Whilst the number one woman at Christmas has traditionally been Mary, Marks and Spencer (M&S, 2016) have given her competition in the way of Mrs Claus. As Father Christmas leaves for work on Christmas Eve to fulfil his role as the breadwinner, Mrs Claus strikes into action and takes it upon herself to accomplish Jake’s Christmas wish for his sister Anna to get new shoes. Whilst M&S doesn’t stray too far from its target market with a white, middle class woman (the M&S woman (BBC News, 2016)), the advert depicts an empowered woman who rejects the stereotype of a stay-at-home housewife. Empowered women are independent, individual, confident/assertive, and value their own qualities and abilities (Brinkman, et al, 2015), which are epitomised in Mrs Claus.
Rather than relying on old fashioned reindeer, Mrs Claus uses her own skill to fly a helicopter and jests at the outdated method of entering homes (down the chimney!). Whilst M&S utilises a fictional manifestation of an empowered woman, Boots (Boots, 2016) have taken it one step further and used Christmas as an opportunity to celebrate real heroes. The inclusion of a carer, firefighter, paramedic, nurse and doctor highlights the unspoken saviours of Christmas as “half a million women work on Christmas day”, thus Boots chose to pamper these women to offer them some respite from their hours of hard graft. Boots celebrates the diversion from traditional gender norms by portraying these women as tough, determined and proactive.
While these adverts have given us the opportunity to reflect on a tough year, it’s time for us all to be a little more like the Waitrose Robin (Waitrose, 2016), and follow the smell of sweet minced pies back home to our loved ones, because in the words of Coca-Cola – “the holidays are coming!” (Coca-Cola, 2014).
BBC News (2016) ‘Who is “Mrs M&S”?’, Available at: http://www.bbc.co.uk/news/uk-36380151 (Accessed: 30 November)
Boots UK (2016) #BootsChristmas TV advert 2016 – the gift of beauty. Available at: https://www.youtube.com/watch?v=3zWgNOcg2wg (Accessed: 30 November 2016)
Brinkman, B. G., Khan, A., Jedinak, A. and Vetere, L. (2015) ‘College Women’s Reflections on Media Representations of Empowerment’, Psychology of Popular Media Culture, 4(1), pp. 2-17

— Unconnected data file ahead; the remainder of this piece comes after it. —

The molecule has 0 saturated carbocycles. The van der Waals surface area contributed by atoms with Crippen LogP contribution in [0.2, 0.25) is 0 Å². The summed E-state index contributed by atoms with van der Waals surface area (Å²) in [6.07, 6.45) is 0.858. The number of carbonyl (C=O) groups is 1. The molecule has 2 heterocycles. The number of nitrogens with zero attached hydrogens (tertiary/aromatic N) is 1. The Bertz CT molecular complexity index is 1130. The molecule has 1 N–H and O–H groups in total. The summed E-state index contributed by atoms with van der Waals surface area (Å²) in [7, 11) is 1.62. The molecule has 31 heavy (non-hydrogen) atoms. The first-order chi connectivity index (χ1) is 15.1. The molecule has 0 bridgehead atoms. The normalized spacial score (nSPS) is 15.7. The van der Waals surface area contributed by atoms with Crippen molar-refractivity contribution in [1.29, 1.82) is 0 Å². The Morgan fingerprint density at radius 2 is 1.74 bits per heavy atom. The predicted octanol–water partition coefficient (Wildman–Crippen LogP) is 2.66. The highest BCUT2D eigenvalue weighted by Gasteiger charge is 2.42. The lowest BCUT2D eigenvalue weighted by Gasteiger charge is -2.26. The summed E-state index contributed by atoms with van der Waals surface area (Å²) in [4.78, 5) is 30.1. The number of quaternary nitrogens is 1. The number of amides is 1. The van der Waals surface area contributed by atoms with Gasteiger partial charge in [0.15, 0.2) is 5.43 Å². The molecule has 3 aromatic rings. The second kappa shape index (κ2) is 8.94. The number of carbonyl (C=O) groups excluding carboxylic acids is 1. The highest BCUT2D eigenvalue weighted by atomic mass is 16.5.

Coca-Cola (2014) Holidays are Coming! The classic Christmas advert from Coca-Cola. Available at: https://www.youtube.com/watch?v=-gMjPezr8TY (Accessed: 30 November 2016)
Financial Times (2009) ‘John Lewis targets upmarket fashion market.’ Available at: https://www.ft.com/content/5e76d41a-9ec7-11de-8013-00144feabdc0 (Accessed: 30 November 2016)
Gross, L. (2002) ‘Minorities, majorities and the media’, in Curran, J. and Liebes, T. (ed.) Media, Ritual and Identity, UK: Routledge, pp. 87-102
John Lewis (2016) John Lewis Christmas Advert 2016 – #BusterTheBoxer, Available at: https://www.youtube.com/watch?v=sr6lr_VRsEo (Accessed: 30 November 2016)
M&S (2016) M&S Christmas Ad: Christmas with love from Mrs Claus, Available at: https://www.youtube.com/watch?v=V5QPXhStb5I&feature=youtu.be (Accessed: 30 November 2016)
Marketing Week (2016) ‘The John Lewis Christmas ad: Marketers react.’ Available at: https://www.marketingweek.com/2016/11/10/john-lewis-christmas-ad-marketers-react/ (Accessed: 30 November 2016
Marx, K and Engels, F. (2014) The Communist Manifesto. New York: Freeland Press
Merritt, B. and Stroman, C. A. (1993) ‘Black Family Imagery and Interactions on Television.’ Journal of Black Studies, 23(4), pp. 492-499
Metro (2007) ‘Race Divide on Single Parents.’ Available at: http://metro.co.uk/2007/04/10/race-divide-on-single-parents-251523/ (Accessed: 30 November 2016)
Sainsbury’s (2016) Sainsbury’s OFFICIAL Christmas advert 2016 -The Greatest Gift. Available at: https://www.youtube.com/watch?v=bq5SGSCZe4E (Accessed: 30 November 2016)
Waitrose (2016) Waitrose Christmas TV ad 2016 | #HomeForChristmas. Available at: https://www.youtube.com/watch?v=xtKYdG9r0Pk (Accessed: 30 November 2016)